Honourable Mentions: Battlestar Galactica - Adama being shot - both times!, The West Wing - learning of Leo's death and Josh's reaction to it (another tear jerker that gets me every time), Family Ties - when Alex is high on speed, Coupling - whole Melty Man episode, Buffy - Hush episode.

You know what? I'll leave it at that for the moment. I could name dozens of shows that I like and watch, but maybe I'll just do mini-posts about them in the future, if I could even be bothered. I had high hopes for this post when I started it but now I'm bored and wanna go watch some more West Wing, ciao!

Friday, October 03, 2008


I'm a reader. There I said it. Not a particularly good or well-read one, but a reader I am nonetheless.

I read more than some and less than others. I would say I'm a slow and inconsistent reader as it can take me 3 weeks to read a 350 page novel or a weekend to read a 900 page novel. I guess it just depends on how interested I am in the novel and also the social pressures that being a beer drinker puts on me during that particular time.

And like some, I like to buy my books and keep hold of them. Until recently the majority of books went into piles in the bottom of my cupboard due to the fact of not having many bookshelves, however this has recently been (mostly) rectified with a move of house and thanks to a meme found over at Speculative Horizons I thought I might post up a few pictures of my wonderful collection of fantasy and sci-fi novels.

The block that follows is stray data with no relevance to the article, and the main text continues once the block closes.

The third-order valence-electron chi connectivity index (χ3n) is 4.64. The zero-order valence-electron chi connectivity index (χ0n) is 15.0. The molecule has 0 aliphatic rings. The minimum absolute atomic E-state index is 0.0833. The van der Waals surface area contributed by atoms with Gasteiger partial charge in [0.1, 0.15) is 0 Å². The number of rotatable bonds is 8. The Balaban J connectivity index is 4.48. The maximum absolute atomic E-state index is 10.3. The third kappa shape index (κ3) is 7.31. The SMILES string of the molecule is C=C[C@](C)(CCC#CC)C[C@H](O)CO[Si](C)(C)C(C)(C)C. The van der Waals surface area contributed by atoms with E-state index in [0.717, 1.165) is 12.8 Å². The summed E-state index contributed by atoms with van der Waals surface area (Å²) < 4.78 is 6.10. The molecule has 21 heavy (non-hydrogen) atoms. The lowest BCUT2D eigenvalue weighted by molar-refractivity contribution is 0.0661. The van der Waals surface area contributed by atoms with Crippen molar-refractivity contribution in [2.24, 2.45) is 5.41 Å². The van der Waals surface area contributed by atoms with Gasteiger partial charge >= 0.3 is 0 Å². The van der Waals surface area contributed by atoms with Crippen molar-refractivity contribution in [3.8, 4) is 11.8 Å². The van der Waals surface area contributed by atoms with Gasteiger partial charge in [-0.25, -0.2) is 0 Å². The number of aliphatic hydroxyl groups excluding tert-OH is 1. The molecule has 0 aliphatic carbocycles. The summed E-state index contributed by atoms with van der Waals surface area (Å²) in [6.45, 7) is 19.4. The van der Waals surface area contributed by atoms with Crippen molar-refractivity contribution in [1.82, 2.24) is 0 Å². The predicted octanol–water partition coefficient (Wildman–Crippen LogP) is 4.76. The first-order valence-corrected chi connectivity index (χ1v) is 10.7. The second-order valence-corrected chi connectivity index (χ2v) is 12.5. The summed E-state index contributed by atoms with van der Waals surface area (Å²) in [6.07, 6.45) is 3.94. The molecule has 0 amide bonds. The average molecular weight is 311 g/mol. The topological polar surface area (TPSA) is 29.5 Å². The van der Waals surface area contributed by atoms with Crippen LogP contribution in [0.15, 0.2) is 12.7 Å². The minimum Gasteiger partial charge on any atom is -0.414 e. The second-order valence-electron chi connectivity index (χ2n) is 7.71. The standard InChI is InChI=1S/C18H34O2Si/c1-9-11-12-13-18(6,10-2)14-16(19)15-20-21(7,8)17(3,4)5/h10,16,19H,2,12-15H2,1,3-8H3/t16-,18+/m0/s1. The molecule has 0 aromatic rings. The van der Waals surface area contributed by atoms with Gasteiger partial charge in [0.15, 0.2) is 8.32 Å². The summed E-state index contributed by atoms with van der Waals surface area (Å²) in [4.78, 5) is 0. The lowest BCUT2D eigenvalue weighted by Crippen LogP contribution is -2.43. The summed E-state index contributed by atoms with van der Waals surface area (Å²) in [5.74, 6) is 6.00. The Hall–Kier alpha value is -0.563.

So to the left we have a pic of the whole shebang - not a huge collection but I love it all the same. I was worried about the heater/air-con unit above the bookcases having a detrimental effect on the books but it doesn't seem to have had any effects during the heat blasting through winter.

I order the books pretty randomly although they are sorted into series' by author and of course publishing or possibly reading order within that.